The Center for Latin American Studies at Vanderbilt has assisted with planning and logistics for the Project Pyramid trip. CLAS coordinates a number of projects in Guatemala in conjunction with Vanderbilt’s Monroe Carell Jr. Children’s Hospital, the School of Medicine, the School of Engineering and Vanderbilt’s Institute for Global Health. CLAS also provides a home base for the InterAmerican Health Alliance, a non-profit organization that supports Primeros Pasos. With the School of Nursing, CLAS is developing a midwifery program in Guatemala.
A group of faculty and staff of the Children’s Hospital just returned from Guatemala City, where they performed surgeries on children in poverty during a weeklong visit beginning Feb. 6. CLAS, Children’s Hospital and the Shalom Foundation are working together to establish a surgery center there to provide a physical base for medical missions and interns.
Several groups of undergraduate students also are working at sites in Guatemala, bringing the total number of Vanderbilt students in that country during spring break to more than 50. Those include:
In addition, 11 students will travel to Guatemala in May and June through the Vanderbilt Initiative for Scholarship and Global Engagement, a study abroad service learning program taught by Ted Fischer, CLAS director.
Vanderbilt, which has a long-standing archeological dig in Guatemala, has become a leader in Guatemalan studies and outreach, according to Fischer.
“Guatemala is a country the size of Tennessee, with extreme poverty and other entrenched problems,” said Fischer, an anthropology professor. “This is a place where Vanderbilt is making a huge difference. And we can continue to do so — really changing things for the better in this country. We will always be just a drop in the bucket in a large country like China, but in Guatemala we are changing the world.”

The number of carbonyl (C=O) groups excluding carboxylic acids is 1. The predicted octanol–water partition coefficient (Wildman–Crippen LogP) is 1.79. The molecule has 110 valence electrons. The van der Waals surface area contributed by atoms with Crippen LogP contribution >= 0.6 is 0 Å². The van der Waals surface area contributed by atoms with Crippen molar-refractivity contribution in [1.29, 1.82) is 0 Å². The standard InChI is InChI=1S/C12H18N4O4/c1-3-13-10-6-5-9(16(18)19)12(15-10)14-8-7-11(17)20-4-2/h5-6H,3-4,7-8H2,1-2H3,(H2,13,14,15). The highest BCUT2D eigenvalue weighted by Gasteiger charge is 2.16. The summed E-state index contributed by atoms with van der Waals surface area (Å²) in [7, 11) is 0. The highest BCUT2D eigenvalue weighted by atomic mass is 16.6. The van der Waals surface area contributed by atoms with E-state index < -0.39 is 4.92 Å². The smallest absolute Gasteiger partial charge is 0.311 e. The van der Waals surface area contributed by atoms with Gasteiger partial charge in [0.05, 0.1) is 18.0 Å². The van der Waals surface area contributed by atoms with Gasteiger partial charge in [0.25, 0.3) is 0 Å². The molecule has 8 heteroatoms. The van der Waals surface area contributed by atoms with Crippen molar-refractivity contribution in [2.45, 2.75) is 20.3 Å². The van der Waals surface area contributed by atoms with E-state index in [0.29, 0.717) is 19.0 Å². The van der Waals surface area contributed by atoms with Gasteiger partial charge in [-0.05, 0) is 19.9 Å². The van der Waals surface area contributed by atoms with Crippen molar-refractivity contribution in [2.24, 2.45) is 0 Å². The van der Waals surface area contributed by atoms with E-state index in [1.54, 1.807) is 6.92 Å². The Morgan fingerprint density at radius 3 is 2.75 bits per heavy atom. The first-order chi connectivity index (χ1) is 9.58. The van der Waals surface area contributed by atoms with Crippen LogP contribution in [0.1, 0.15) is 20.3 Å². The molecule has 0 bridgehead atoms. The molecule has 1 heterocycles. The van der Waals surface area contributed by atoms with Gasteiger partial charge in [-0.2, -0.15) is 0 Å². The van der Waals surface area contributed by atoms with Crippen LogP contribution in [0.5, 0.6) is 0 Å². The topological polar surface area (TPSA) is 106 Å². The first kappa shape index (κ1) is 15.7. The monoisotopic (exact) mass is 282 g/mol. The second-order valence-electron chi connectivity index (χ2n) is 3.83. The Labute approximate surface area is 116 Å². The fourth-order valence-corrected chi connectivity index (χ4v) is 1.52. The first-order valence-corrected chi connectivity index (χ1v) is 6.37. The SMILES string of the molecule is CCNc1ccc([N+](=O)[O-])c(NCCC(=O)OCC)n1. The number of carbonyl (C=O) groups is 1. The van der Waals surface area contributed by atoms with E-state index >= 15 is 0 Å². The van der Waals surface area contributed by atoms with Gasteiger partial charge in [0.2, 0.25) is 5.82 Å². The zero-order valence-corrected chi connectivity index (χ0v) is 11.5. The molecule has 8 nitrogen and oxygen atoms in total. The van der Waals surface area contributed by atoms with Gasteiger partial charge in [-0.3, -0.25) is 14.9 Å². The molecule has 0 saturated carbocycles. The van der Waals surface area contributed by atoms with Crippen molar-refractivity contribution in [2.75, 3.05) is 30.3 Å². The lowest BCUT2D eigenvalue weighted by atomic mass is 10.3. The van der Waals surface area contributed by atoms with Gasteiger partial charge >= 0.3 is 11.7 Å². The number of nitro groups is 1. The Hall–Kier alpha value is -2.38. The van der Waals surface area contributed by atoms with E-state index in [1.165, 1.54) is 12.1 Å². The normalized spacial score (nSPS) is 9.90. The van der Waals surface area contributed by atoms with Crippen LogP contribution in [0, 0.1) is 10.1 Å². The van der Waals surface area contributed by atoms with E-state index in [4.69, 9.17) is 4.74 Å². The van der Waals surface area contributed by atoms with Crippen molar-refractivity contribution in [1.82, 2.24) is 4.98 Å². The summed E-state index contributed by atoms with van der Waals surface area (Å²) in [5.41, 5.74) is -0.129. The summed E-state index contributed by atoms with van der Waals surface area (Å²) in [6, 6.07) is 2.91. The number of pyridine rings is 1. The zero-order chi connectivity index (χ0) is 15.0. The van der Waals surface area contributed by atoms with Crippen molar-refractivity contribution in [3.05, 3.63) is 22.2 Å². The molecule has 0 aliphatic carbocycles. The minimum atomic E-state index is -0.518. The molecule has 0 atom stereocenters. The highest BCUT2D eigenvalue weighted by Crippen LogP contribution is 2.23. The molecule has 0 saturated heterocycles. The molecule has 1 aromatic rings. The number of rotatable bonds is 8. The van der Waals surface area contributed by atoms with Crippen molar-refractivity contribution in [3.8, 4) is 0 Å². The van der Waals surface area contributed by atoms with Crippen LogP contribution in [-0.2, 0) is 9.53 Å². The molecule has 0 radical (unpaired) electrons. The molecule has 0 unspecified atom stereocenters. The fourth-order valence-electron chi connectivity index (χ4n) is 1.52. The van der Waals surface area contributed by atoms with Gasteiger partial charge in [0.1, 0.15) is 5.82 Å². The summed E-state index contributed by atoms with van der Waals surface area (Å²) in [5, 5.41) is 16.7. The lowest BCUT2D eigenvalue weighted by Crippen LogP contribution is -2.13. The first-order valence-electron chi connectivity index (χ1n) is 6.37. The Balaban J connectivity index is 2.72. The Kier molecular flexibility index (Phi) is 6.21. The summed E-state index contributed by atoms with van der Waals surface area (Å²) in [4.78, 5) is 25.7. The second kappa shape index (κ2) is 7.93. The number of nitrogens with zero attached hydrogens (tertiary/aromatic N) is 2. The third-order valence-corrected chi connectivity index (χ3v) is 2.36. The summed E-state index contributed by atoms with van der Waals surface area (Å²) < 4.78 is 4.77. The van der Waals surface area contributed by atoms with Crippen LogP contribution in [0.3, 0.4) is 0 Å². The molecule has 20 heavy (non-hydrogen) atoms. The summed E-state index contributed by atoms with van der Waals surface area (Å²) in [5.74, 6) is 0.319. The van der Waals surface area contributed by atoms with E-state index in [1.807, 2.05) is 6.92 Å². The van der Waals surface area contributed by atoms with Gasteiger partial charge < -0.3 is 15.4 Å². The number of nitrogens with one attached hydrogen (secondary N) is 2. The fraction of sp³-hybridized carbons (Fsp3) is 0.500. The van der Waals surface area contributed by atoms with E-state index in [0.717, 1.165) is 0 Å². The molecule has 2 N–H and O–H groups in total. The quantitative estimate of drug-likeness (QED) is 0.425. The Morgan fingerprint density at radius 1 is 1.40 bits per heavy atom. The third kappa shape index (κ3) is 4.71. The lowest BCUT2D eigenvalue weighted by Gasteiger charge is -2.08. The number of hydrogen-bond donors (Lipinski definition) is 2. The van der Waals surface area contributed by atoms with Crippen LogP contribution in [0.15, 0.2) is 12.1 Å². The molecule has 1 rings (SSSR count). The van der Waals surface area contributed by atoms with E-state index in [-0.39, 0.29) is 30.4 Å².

Vanderbilt’s already strong commitment in Guatemala allows for Project Pyramid to meet its goals of sustainability, Bowden said. “If we commit to action in a community, it’s important to us to follow through.”
“[CLAS] can help us make decisions about where we can have the most impact with more long-term viability while we build upon already existing relationships,” said McKeever, a pastor for five years before he enrolled in Vanderbilt Law School this year.
Project Pyramid began in 2006 when 11 MBA students used C.K. Prahalad’s book, The Fortune at the Bottom of the Pyramid as the basis to form an organization dedicated to global poverty alleviation. They were influenced as well by the work of Muhammad Yunus, a Vanderbilt alumnus who received the Nobel Peace Prize for developing the concept of micro-lending to the poor. He founded the Grameen Bank, a microfinance institution based in Bangladesh.
Turner, retired chair and CEO of Dollar General Corp., has supported Project Pyramid since its inception. Project Pyramid seeks to engage future leaders of business, education, law, medicine and religion through Vanderbilt’s graduate, professional and undergraduate schools in its goal of contributing to the end of global poverty through education, collaboration and sustained action.